To put these songs into the virtual albums I had to edit the album tag on the MP3s. I also wanted to put the songs in a particular order, so I edited the track number tag. You can do this with Audiograbber, but if you forget or mess up, you need some way of fixing the problem without having to rip the songs again. To do this, I used MP3 Tag Tools ver. 1.2.
It's an odd little program with some idiosyncrasies. Basically, you have a list of tracks on your computer and a bunch of fields on the screen, one field per tag. If you check off the box beside a tag you can edit the tag. This is the important part: if you highlight a bunch of songs, write something in the tag field, and then click the Write Tag button, all those songs will have that tag set to what you just typed. So, changing some 200-odd songs to the album "Singles" is a breeze. Caveat: it's easy to overwrite a tag that you didn't want overwritten. As an example, if you accidentally leave the artist tag unchecked you may find you've attributed every one of your songs in your Singles "album" to The Smashing Pumpkins!
Download MP3 Tag Tools here: http://massid3lib.sourceforge.net/
There are a bunch of people who don't like Apple's iTunes store and its use of DRM. As I mentioned above, if you want to convert something you bought from iTunes to MP3 format you have to first burn it on a CD.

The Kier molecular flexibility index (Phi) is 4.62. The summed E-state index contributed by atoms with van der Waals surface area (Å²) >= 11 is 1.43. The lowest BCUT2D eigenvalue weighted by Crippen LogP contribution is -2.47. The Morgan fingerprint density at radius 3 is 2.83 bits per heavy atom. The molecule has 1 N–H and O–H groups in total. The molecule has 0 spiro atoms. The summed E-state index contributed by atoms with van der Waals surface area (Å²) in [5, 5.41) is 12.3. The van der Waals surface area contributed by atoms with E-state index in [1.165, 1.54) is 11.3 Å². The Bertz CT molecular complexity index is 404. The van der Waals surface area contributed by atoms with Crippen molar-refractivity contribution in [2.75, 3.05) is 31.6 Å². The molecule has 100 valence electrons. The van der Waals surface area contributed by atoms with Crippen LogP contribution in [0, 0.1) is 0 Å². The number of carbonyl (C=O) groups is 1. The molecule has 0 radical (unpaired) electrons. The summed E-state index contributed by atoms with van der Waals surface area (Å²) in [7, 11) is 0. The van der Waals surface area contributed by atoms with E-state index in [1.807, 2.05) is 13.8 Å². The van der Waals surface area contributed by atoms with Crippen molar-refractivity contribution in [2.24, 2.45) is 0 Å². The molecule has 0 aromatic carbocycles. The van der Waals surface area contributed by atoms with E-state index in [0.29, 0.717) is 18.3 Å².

Apple iTunes songs are in .m4p format, a DRM protected MPEG-4 format. The ingenious QTFairUse program converts these to the unprotected .m4a MPEG-4 format. The way it does it is cool. It has the iTunes program play the music very quickly on your computer (though it doesn't bother throwing it to your sound card). iTunes has to decrypt the protected song to play it. As the song is decrypted, QTFairUse grabs it and saves it in the unencrypted .m4a format.
Once it's in .m4a format you just need to process it with another program to get it into MP3 format. At least it saves you money in burning CDs...
I discovered the program on this forum site, which includes download links: http://hymn-project.org/forums/viewtopic.php?t=1553
I originally used Windows Media Player to rip songs off some CDs and put them on my MP3 player. One problem: the program stored them in .wma format, Windows own Media Player format. Microsoft claims that it's a superior format to MP3, but I disagree. I notice there is a slight difference in sound, but I couldn't say one was better than the other. They are just different. What's more, unless I'm missing something I can't change quality settings for .wma files. Worse, as far as I can tell you have limited tag editing ability for .wma files.